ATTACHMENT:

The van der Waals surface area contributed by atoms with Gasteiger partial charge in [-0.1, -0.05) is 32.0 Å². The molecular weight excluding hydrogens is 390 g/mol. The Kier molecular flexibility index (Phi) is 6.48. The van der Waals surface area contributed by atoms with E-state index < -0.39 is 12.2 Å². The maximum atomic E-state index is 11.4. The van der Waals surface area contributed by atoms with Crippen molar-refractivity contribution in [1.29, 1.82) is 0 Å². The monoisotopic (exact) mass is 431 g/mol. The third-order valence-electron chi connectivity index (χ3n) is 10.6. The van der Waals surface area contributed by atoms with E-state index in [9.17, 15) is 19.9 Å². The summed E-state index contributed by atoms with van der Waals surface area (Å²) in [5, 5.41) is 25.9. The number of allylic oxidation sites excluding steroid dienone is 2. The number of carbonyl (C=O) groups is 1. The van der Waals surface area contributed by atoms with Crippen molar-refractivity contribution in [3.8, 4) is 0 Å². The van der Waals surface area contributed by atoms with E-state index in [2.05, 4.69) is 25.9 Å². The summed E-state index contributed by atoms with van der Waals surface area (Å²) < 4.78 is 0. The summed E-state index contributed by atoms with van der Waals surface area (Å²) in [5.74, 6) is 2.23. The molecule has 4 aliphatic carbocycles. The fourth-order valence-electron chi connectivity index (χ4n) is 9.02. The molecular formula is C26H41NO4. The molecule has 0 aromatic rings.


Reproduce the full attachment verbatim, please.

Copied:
The van der Waals surface area contributed by atoms with Gasteiger partial charge in [-0.1, -0.05) is 32.0 Å². The molecular weight excluding hydrogens is 390 g/mol. The Kier molecular flexibility index (Phi) is 6.48. The van der Waals surface area contributed by atoms with E-state index < -0.39 is 12.2 Å². The maximum atomic E-state index is 11.4. The van der Waals surface area contributed by atoms with Crippen molar-refractivity contribution in [1.29, 1.82) is 0 Å². The monoisotopic (exact) mass is 431 g/mol. The third-order valence-electron chi connectivity index (χ3n) is 10.6. The van der Waals surface area contributed by atoms with E-state index in [9.17, 15) is 19.9 Å². The summed E-state index contributed by atoms with van der Waals surface area (Å²) in [5, 5.41) is 25.9. The number of allylic oxidation sites excluding steroid dienone is 2. The number of carbonyl (C=O) groups is 1. The van der Waals surface area contributed by atoms with Crippen molar-refractivity contribution in [3.8, 4) is 0 Å². The van der Waals surface area contributed by atoms with E-state index in [2.05, 4.69) is 25.9 Å². The summed E-state index contributed by atoms with van der Waals surface area (Å²) < 4.78 is 0. The summed E-state index contributed by atoms with van der Waals surface area (Å²) in [5.74, 6) is 2.23. The molecule has 4 aliphatic carbocycles. The fourth-order valence-electron chi connectivity index (χ4n) is 9.02. The molecular formula is C26H41NO4. The molecule has 0 aromatic rings.